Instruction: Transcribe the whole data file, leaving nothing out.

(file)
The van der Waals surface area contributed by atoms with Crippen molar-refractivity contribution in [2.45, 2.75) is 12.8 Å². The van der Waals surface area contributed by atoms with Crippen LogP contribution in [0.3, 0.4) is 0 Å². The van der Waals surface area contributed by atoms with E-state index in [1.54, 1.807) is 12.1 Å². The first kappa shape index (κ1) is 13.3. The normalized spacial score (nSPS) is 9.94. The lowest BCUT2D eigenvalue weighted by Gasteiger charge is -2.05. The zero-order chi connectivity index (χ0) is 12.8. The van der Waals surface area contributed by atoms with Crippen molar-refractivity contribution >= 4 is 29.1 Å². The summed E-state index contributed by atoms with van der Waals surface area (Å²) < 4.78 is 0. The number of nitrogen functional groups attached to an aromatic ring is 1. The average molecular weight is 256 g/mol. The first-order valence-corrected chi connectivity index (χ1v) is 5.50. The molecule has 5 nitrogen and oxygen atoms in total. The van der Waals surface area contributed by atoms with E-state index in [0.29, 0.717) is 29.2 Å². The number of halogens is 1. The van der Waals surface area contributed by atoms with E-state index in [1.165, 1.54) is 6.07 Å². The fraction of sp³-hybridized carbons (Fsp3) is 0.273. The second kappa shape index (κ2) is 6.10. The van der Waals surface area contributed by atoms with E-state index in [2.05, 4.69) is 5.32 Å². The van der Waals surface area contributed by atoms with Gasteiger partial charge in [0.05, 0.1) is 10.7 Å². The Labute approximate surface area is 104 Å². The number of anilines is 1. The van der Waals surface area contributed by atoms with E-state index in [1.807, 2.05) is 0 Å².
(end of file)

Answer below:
The van der Waals surface area contributed by atoms with Crippen molar-refractivity contribution in [2.45, 2.75) is 12.8 Å². The van der Waals surface area contributed by atoms with Crippen LogP contribution in [0.3, 0.4) is 0 Å². The van der Waals surface area contributed by atoms with E-state index in [1.54, 1.807) is 12.1 Å². The first kappa shape index (κ1) is 13.3. The normalized spacial score (nSPS) is 9.94. The lowest BCUT2D eigenvalue weighted by Gasteiger charge is -2.05. The zero-order chi connectivity index (χ0) is 12.8. The van der Waals surface area contributed by atoms with Crippen molar-refractivity contribution >= 4 is 29.1 Å². The summed E-state index contributed by atoms with van der Waals surface area (Å²) < 4.78 is 0. The number of nitrogen functional groups attached to an aromatic ring is 1. The average molecular weight is 256 g/mol. The first-order valence-corrected chi connectivity index (χ1v) is 5.50. The molecule has 5 nitrogen and oxygen atoms in total. The van der Waals surface area contributed by atoms with E-state index in [0.29, 0.717) is 29.2 Å². The number of halogens is 1. The van der Waals surface area contributed by atoms with E-state index in [1.165, 1.54) is 6.07 Å². The fraction of sp³-hybridized carbons (Fsp3) is 0.273. The second kappa shape index (κ2) is 6.10. The van der Waals surface area contributed by atoms with E-state index in [2.05, 4.69) is 5.32 Å². The van der Waals surface area contributed by atoms with Gasteiger partial charge in [0.05, 0.1) is 10.7 Å². The Labute approximate surface area is 104 Å². The number of anilines is 1. The van der Waals surface area contributed by atoms with E-state index in [1.807, 2.05) is 0 Å².